TALLAHASSEE — Florida lawmakers will take up legislation today that would outlaw private conversations between Public Service Commission staff members and utility companies, a response to criticism that the agency is too close to the utilities it regulates.
Proponents say a lax regulatory environment resulted in top PSC staff members socializing, exchanging text messages and holding hundreds of cell phone conversations with utility officials even as the agency was considering two of the largest rate-hike cases in state history, requested by Florida Power & Light and Progress Energy.
"They got caught," said Sen. Mike Fasano, a New Port Richey Republican who sponsored the bill, citing reports by the St. Petersburg Times/Miami Herald Tallahassee bureau that revealed much of the behavior. "It has probably been going on for years and years, and it got to the point where it became normal activity."
Fasano pinned most of the blame on FPL, the Juno Beach power company whose aggressive approach during its $1.3 billion rate-hike case included inviting the PSC's lobbyist to a Kentucky Derby party at the home of an FPL vice president; exchanging BlackBerry messages with PSC staffers; and having its lobbyists make repeated cell phone calls to PSC staff members.
By contrast, Fasano said, "I did not see that with Progress Energy," the St. Petersburg company that sought a 31 percent increase in its base rates.
After Gov. Charlie Crist replaced two PSC members and asked for a delay in the rate cases, the PSC rejected Progress Energy's request. FPL received only $75 million of its request.
Fasano's bill would expand the current ban on communications between commissioners and utility officials to include staff members working directly for commissioners, such as aides and executive secretaries. A companion bill in the House is being sponsored by Rep. John Legg, R-Port Richey.
Fasano said the legislation was patterned after a 1992 grand jury report that recommended PSC commissioners and their staff conduct all business with utilities in the open.
Legislators banned commissioners from out-of-the sunshine communications but left a loophole that allowed staff members to talk with utility representatives as long as the staff members didn't serve as conduits for information.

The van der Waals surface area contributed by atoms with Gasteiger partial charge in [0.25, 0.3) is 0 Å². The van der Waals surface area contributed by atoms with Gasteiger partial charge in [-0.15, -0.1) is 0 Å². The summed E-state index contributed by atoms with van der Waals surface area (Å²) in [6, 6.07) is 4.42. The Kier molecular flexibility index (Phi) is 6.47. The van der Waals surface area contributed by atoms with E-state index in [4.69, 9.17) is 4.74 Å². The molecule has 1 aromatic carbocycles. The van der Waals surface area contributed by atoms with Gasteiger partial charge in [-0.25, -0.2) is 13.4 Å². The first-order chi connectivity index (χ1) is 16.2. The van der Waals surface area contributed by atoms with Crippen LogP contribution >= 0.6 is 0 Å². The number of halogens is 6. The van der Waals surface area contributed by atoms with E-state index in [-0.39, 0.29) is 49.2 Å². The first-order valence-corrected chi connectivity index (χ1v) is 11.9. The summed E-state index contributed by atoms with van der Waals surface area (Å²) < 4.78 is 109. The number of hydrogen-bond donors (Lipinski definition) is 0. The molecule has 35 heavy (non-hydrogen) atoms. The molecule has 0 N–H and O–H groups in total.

Fasano's bill would close that loophole but would not bar utilities from communicating with the PSC's technical staff.
If the commissioners and staff do need to talk to utility officials and their direct staff, Fasano's bill would require the information to be put in writing and posted on the agency's Web site within 72 hours.
The legislation is on the fast track in the Senate, where Senate President Jeff Atwater has called it a priority. Fasano said he expects it will be passed by the Senate during the first week of the new session in March.
But Fasano's bill is weaker than draft legislation being proposed by the PSC itself.
While Fasano's bill would prohibit former PSC commissioners from working for a utility or lobbying for two years after leaving office, the PSC proposes making the ban last for four years.
Fasano's bill also says that if the Ethics Commission decides a utility official participated in outlawed communication, the official could be banned from appearing before the PSC for two years. The PSC would impose the ban plus a civil penalty and fine, as recommended in the grand jury report.
PSC chairwoman Nancy Argenziano, a Crist appointee, wants the Legislature to impose tougher sanctions on her agency, not weaker ones.
She said she is optimistic but warns that if the Senate proposal becomes too weak it will end up as a bill that "sounds good but doesn't do anything."
Mary Ellen Klas can be reached at email@example.com.